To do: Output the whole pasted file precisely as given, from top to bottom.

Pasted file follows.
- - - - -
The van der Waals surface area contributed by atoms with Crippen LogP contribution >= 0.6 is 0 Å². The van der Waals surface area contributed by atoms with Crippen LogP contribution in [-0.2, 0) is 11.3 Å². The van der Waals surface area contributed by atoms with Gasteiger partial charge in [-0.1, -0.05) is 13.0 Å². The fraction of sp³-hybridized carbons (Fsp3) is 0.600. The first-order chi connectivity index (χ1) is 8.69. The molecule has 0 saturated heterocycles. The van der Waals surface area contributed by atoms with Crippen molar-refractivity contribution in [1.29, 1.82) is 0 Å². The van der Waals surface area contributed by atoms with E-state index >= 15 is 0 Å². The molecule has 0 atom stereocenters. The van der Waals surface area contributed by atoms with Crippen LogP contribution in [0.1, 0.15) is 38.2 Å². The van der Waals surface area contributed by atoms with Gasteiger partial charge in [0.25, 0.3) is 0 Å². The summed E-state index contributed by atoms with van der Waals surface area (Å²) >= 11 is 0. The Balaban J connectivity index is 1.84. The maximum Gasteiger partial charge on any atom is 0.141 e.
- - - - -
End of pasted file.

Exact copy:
The van der Waals surface area contributed by atoms with Crippen LogP contribution >= 0.6 is 0 Å². The van der Waals surface area contributed by atoms with Crippen LogP contribution in [-0.2, 0) is 11.3 Å². The van der Waals surface area contributed by atoms with Gasteiger partial charge in [-0.1, -0.05) is 13.0 Å². The fraction of sp³-hybridized carbons (Fsp3) is 0.600. The first-order chi connectivity index (χ1) is 8.69. The molecule has 0 saturated heterocycles. The van der Waals surface area contributed by atoms with Crippen molar-refractivity contribution in [1.29, 1.82) is 0 Å². The van der Waals surface area contributed by atoms with E-state index >= 15 is 0 Å². The molecule has 0 atom stereocenters. The van der Waals surface area contributed by atoms with Crippen LogP contribution in [0.1, 0.15) is 38.2 Å². The van der Waals surface area contributed by atoms with Gasteiger partial charge in [0.25, 0.3) is 0 Å². The summed E-state index contributed by atoms with van der Waals surface area (Å²) >= 11 is 0. The Balaban J connectivity index is 1.84. The maximum Gasteiger partial charge on any atom is 0.141 e.